By Stephanie Leveene, medwireNews Reporter
A once-daily, inhaled, fixed-dose dual bronchodilator combination has greater efficacy than twice-daily salmeterol plus fluticasone (SFC) for the treatment of chronic obstructive pulmonary disease (COPD), results of the phase III ILLUMINATE trial show.
QVA149, a combination of the long-acting beta-2 agonist (LABA) indacaterol and the long-acting muscarinic antagonist (LAMA) glycopyrronium (NVA237), "provided significant, sustained, and clinically meaningful improvements in lung function versus twice-daily SFC, with significant symptomatic benefit," say lead author Claus Vogelmeier (Universitätsklinikum Gießen und Marburg, Germany) and colleagues.
Prior to these findings, published in The Lancet Respiratory Medicine, there were few comparative data on how LABA-LAMA combinations measured up to LABA-inhaled corticosteroid (ICS) therapy, and most trials have been short term.
However, some studies have shown that once-daily dosing is associated with greater overall adherence to COPD therapy. Hence, the once-daily dosing of QVA149 may simplify treatment.
Interpreting the current findings, Vogelmeier and colleagues say: "QVA149 once a day shows the potential of dual bronchodilation as a future treatment option for symptomatic patients with COPD, offering additional benefits over LABA-ICS combinations."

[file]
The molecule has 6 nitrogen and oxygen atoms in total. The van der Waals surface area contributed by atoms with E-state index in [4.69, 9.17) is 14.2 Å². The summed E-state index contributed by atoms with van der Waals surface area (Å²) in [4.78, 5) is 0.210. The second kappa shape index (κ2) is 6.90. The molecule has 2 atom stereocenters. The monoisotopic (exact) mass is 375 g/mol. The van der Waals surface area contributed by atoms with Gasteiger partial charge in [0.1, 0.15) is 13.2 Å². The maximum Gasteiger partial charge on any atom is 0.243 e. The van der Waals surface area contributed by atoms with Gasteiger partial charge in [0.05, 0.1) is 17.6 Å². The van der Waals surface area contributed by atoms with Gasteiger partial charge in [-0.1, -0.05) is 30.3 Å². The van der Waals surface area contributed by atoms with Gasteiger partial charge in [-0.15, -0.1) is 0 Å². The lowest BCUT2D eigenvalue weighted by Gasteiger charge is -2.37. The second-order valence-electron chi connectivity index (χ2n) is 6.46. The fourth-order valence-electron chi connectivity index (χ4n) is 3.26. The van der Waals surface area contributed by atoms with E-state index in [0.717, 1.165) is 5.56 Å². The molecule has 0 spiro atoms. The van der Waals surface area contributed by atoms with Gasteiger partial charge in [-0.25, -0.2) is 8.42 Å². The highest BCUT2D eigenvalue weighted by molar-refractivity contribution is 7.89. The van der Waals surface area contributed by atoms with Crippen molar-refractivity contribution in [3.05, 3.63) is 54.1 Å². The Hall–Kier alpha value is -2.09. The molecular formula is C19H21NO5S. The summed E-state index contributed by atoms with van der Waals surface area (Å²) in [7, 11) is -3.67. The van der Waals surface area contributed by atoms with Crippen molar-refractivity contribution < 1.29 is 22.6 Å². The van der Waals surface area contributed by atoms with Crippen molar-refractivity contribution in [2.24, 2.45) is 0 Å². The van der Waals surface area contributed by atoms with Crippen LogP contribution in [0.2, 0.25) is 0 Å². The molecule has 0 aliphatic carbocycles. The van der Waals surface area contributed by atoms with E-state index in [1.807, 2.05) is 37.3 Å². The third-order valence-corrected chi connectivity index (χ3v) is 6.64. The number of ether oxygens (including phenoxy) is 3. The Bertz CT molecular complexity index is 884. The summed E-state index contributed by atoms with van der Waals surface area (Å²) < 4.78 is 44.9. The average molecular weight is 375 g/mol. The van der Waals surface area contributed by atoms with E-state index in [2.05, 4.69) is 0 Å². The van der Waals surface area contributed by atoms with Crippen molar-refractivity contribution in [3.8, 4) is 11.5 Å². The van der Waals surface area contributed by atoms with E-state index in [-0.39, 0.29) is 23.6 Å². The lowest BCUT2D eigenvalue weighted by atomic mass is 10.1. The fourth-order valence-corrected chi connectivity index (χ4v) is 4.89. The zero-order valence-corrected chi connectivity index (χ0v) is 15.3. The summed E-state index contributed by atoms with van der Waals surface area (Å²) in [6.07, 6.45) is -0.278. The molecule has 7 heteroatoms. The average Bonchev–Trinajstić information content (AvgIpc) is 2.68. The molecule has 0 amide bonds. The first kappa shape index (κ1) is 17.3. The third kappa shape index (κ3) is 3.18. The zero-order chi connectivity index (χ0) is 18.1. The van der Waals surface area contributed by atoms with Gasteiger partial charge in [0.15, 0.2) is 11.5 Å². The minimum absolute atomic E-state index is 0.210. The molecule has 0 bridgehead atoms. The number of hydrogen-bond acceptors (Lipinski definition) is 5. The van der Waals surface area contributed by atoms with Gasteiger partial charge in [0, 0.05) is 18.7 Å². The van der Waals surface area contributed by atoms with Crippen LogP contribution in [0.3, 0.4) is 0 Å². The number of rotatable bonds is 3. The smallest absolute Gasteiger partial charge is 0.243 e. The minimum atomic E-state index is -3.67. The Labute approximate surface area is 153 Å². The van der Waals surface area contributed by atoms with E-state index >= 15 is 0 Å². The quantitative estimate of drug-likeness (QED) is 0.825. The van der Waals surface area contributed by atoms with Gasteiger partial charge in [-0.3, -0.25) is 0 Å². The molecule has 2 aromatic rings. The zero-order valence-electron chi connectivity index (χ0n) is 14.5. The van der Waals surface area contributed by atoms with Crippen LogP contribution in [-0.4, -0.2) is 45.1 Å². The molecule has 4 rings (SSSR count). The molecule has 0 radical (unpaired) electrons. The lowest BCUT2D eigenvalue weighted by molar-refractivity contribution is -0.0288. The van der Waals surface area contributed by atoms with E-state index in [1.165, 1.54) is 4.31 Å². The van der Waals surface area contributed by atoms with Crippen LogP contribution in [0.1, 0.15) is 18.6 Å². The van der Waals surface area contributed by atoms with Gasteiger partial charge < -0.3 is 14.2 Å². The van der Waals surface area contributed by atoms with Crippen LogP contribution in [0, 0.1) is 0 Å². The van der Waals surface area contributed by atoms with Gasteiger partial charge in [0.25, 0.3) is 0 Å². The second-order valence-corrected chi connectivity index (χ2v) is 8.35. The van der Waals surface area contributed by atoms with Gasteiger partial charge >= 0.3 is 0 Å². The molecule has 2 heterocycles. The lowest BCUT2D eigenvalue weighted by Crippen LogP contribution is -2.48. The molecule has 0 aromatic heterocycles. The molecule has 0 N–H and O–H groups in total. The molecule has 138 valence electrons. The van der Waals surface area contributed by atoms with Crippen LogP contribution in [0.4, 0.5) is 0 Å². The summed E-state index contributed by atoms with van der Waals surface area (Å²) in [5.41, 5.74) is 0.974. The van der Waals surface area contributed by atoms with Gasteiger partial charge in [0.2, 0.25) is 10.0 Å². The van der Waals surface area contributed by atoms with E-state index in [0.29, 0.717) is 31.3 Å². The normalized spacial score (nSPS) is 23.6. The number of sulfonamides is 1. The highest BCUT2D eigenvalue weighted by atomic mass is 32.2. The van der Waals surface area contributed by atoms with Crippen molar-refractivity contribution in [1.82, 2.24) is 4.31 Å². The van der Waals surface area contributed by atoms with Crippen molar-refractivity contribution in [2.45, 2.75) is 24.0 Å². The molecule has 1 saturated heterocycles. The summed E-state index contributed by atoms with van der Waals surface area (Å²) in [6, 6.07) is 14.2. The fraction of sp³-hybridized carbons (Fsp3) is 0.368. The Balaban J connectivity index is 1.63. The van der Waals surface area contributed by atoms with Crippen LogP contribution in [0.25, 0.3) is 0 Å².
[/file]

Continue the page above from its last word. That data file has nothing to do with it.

ILLUMINATE was a multicenter, randomized, double-blind, double-dummy study of 523 patients with moderate-to-severe COPD. Patients were given QVA149 110/50 µg or SFC 50/500 µg. Spirometry measurements were taken to assess forced expiratory volume in 1 second (FEV1) and forced vital capacity (FVC) over 26 weeks of follow up.
Throughout the study, FEV1 and FVC were significantly higher in the QVA149 group than in the SFC group. Bronchodilation with QVA149 was rapid, with meaningful results seen at 5 and 30 minutes postdose.
Transition dyspnea improved with QVA149 therapy. The incidence of adverse events was similar between treatment groups, with worsening of nasopharyngitis and COPD being the most common.
The Global Initiative for Chronic Obstructive Lung Disease (GOLD) 2011 recommendations state that drug treatment for COPD should be determined by the level of the patient's airflow limitation, their symptoms, and exacerbation history. Long-acting bronchodilators such as LABAs and LAMAs are preferred therapy, either alone or in combination with an ICS, for maintenance treatment of patients with COPD. However, the guidelines recommend that ICSs only be given to high-risk patients with a history of frequent exacerbations.
The authors conclude that their findings "support the GOLD 2011 strategy recommendation of using one or more long-acting bronchodilators without an ICS in the management of symptomatic COPD patients at low risk for exacerbations."
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